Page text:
Remember to look up Mathematics for the Digital Age sometime, by the Litvins (Skylit Press).  You already know about Hacking Math Class, the Pi based classic by Peter Farrell.  Both high school level.

Fortunately, we have Champaign-Urbana and the University of Illinois, and of course Wolfram, to keep at least a few lights burning in that neck of the woods.  North America may indeed be dark with ignorance, but the Internet is ablaze with lots of new and interesting information.  Raspbians find one another.  Ubuntu is real.

You'll find Wolfram Language on many Raspbian distros, such as on the Jessie distro I'm using (runs Docker).  Yes, it could be faster, this is a training wheels computer in some ways, but that's better than no bicycle at all, right?  The process is one of bootstrapping.

Maybe you'll have several cloud computers in addition. Your school might spin those up for you, customized per course.  We did that at the O'Reilly School of Technology, simulating a client-side Windows pointed at a Linux server (a typical setup back in the day).

I'm still to this day using Eclipse for my tiny Flask application, even on El Capitan.  What can I say?  It grew on me. I came to like the dog food we served.


Friday, September 02, 2016

Logan's Run (movie review)

Author Interview

I'd already turned down a generous invitation from the Barton family to jump in on this one, thinking the 3rd Anniversary birthday party for PDX Code Guild was an evening soiree.  That was more my over-clocked imagination, misassuming, and if I'd read the Eventbrite invite more closely, or even looked more closely at my own slides, I'd have noticed the 1:30 - 4:30 PM as the timeframe.

By the time I'd figured out my faux pas, it was too late, however a side-effect was I was free in the evening after all, so jumped in at the last minute, buying a ticket from, you guessed it, Eventbrite.

We're in the middle of the Portland Film Festival and Logan's Run, an old classic, was billed as just that, with the added bonus of the book's co-author on stage, both before and after, an old guy by now, in keeping with the theme of the movie (they AI-bot running the place kills the humans at age thirty).

In the book, the co-author told us, for the benefit of those who'd only just seen the movie, did have a place called Sanctuary that was more welcoming than an over-grown, in-ruins District of Columbia. The movie is more like Planet of the Apes outside (with Lincoln in place of the Statue of Liberty), with one aging ape, Peter Ustinov.  The escaping humanoids (the AI programmed quasi-humans) find the old guy and use that to myth-bust back in the bubble.

What's intriguing about the myth-busting is it doesn't work on the AI-programmed, only at the bot itself, probably a Docker application by the looks of it, running Ubuntu (for irony).  Humans are easy to program so a world like theirs looks fairly doable.  We have the prototype bioshelter in Cornwall (UK).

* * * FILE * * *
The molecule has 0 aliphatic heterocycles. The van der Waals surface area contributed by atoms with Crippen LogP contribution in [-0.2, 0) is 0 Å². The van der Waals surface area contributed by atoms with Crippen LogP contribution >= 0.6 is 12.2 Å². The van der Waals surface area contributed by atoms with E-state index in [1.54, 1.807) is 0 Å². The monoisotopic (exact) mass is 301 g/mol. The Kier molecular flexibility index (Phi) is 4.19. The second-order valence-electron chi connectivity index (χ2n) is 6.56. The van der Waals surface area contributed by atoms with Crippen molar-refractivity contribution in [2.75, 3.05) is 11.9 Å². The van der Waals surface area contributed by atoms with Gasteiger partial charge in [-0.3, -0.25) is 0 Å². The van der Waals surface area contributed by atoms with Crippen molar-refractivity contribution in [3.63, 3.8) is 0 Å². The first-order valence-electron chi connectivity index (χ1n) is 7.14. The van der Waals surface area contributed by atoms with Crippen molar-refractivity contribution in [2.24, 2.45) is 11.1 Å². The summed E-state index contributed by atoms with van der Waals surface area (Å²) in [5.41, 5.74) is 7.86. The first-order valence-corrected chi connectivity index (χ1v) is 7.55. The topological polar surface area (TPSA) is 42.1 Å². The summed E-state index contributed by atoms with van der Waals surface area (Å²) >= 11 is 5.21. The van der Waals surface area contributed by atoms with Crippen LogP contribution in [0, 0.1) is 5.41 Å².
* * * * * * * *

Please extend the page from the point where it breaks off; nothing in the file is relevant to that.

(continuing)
As for the spacey electronic music, that stuff's old hat by now (but really well done here -- the Lego slash Disney World is clearly a model, but with little people on the walkways and in the tubes, so persuasive enough for folk music).

The beautiful people are coyly modest and have their main party times off camera, a lot like Idiocracy in that way (another tasteful film).  In the book, they were all under 21 but that might have changed the rating. The handsome Michael York was already in his early 30s by then, and the lovely Jenny Agutter in her mid 20s.

There's lots more back story to share about the surrounding drama, outside the movie.  The Screen Actors Guild (or something like it) was meeting at our restaurant location.  I noticed more gesticulating and posing than usual, nice costumes.  These people were used to being "on" (or "in") camera (or "room").  Patrick and Mike had walked to Hollywood Theater before realizing their mistake.  Other details.

Speaking of Docker, I've got my head in that silo this morning, seeing how it's available for the Pi.  I'll probably end up adding it to my Mac Air as well, but lets explore the Pi first, as it's more purely a Linux box and that's the most native environment for Docker.

The actual images and containers needed to program sandmen, those who "put you to sleep" if you don't want to gamble on the carousel working (highly speculative), would include such procedures as we saw Logan Five put through.

We're led to think by the ambient lore that "sandmen never run" however the 1.5K unaccounted for may indeed have included sandmen.  Keeping secrets from the quasi-humans is not a problem for this bot.  We're not actually privileged to this private container ourselves, omniscient camera notwithstanding.

We're also led to think none of this 1.5K got passed Box.  That's more believable. Thinking outside the box is indeed hard to do.

That's another wrinkle I'll leave you with:  Box in the movie looks like an easy push-over.  The Box in the book as a truly worthy adversary.

The co-writer, William F. Nolan (George Clayton Johnson died last Christmas) ridiculed the movie version of his character, saying he'd witnessed them filming that part with Ray Bradbury who asked him "who's that?" upon which replied "I have no idea" (oh yeah, Box).

Another factoid:  the book was dashed out in just three weeks, an intensive marathon process.  A standard criticism is books splatted out that fast tend to be still-born, however these particular co-authors had done about a decade of preparation beforehand, so when it came time to commit to paper, they had an established base on which to build.